Most people do not realize how important our choice of words is.
Perceptions that people form of other people, things and situations are often based on the words and phrases chosen to express thoughts about them. A negative impression is brought on by negative language.
As you will read below, negative language often presents an obstacle rather than a solution and is essentially a red light rather than a green light. Most people do not even realize they are using negative language and how harming it is.
With a little practice and some advanced thought, negative language can be turned into positive language, and the effects will be uplifting and empowering.
The Effects of Negative Language
- Negative verbiage is harmful to communication no matter if it is spoken or written. It brings about confusion, poor image and defeat.
- Someone using negative language will add obstacles to a communication that were not there, or it amplifies obstacles that are present. It adds a degree of blame and encourages an undesirable outcome.
- If the language a person decides to use is mean and offensive it can have a devastating effect on a communication event if the receiving party decides to take it personally. The receiving party will most likely stop listening and become defensive. Any hope for collaboration on a particular subject will probably be lost.
- By putting others on the defensive, negative language lays the grounds for potential conflicts (or deepens existing ones). When people stop actively listening to each other and only concentrate on defending themselves communication cannot be effective (see our post on the importance of Active Listening).
- If the language used is not offensive but just generally pessimistic, this can bring about negative effects too: A person who is pessimistic will not be motivated into taking the necessary action steps to get out of the situation that is causing discontent. If this person has influence over a larger group, it can place the whole group into inaction. Imagine how harmful this can be in a business setting.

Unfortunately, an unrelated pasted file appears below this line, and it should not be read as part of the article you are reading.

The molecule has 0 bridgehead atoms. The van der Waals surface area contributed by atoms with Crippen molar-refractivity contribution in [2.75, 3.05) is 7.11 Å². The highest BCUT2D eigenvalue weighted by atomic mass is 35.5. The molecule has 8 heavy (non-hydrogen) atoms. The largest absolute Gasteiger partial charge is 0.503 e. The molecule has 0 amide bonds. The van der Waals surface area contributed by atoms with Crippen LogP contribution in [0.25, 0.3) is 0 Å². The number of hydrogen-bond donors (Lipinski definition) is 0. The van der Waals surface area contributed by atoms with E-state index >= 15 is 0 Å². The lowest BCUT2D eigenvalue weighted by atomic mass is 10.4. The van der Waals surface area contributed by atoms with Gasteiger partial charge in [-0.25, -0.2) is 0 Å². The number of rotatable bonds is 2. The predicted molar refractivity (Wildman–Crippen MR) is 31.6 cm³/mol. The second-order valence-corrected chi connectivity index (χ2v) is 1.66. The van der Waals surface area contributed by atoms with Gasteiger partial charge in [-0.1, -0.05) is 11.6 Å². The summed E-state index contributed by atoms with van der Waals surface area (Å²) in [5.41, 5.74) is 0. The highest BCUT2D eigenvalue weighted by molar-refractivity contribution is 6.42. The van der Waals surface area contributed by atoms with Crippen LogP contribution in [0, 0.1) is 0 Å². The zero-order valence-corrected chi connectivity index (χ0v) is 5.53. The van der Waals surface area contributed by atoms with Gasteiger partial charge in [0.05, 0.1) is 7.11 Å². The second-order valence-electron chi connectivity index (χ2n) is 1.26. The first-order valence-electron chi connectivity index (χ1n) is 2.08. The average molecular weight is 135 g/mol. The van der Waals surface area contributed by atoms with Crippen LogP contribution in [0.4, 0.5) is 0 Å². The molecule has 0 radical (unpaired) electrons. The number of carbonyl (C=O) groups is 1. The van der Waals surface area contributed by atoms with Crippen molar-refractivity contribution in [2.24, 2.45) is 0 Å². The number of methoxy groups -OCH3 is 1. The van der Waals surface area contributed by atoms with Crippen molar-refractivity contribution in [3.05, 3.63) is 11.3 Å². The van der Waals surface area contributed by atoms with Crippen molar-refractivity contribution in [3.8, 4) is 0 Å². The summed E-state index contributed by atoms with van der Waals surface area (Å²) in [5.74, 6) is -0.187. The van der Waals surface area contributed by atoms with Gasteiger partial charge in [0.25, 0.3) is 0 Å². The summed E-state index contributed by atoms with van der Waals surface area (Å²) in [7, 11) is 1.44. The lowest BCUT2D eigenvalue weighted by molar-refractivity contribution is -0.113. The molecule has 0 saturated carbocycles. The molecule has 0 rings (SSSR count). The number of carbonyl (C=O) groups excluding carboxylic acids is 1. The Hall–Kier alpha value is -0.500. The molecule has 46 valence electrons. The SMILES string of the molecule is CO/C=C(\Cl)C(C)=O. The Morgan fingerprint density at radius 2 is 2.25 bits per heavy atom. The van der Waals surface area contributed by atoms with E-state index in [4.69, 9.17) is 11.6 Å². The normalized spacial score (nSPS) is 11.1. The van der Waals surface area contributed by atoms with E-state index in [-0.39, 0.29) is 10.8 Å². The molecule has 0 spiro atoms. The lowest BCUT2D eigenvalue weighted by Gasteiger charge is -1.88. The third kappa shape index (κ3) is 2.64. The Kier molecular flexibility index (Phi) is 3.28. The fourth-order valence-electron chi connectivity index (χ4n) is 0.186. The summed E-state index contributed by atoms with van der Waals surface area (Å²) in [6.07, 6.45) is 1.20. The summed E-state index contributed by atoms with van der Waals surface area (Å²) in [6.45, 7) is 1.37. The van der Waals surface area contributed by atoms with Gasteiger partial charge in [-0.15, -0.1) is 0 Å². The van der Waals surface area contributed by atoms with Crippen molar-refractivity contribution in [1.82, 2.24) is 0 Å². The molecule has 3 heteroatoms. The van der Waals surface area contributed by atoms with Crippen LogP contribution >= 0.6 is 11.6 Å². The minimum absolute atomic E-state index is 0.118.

Imagine if someone told you after you made an effort to cook a nice meal: “Yuck! This is the worst soup I ever tasted!” or how about if a colleague at work told you after reading your report: “This makes no sense whatsoever! How did you manage to get this so wrong?Are you sure you even went to school?”
How would you feel? Would you feel respected? Would you want to prepare another dish for this person or work on another project with that colleague?
Turn that Negative into a Positive
- It is possible to express a negative thought with a positive twist. The positive twist leaves a better impression and lessens confusion.
- For instance, instead of saying “we can’t do that” use the phrase “that might be a problem, but here is what we can do instead.”
- Also, instead of saying “it will never work” you can say “let’s look at our alternatives.”
- Besides rephrasing, you can also use questions to make the other person aware of potential problems and see if they can come up with better alternatives.
- For example, instead of saying “we could never do that, it’s against the company’s policies”, you can say “Hmmm. That sounds interesting. How do you think management or compliance would respond? Do you think there could be a way around any potential conflicts?”
Rephrasing a negative statement with something positive one or asking though-provoking questions replaces an obstacle with a solution, defeat with victory, blame with credit and destruction with positive construction.
Negative language can have a severe impact on communication. With a little thought and a positive attitude, negative language can be turned into a positive without compromising the intent of the message. Negative language does not define victory, but a positive definition will allow you to structure a written or verbal strategy to achieve victory.
Other Useful Resources
Is somebody you know being negative and difficult? Lots of great resources here: 30 Blogs on How to Handle Difficult People – Nanny Service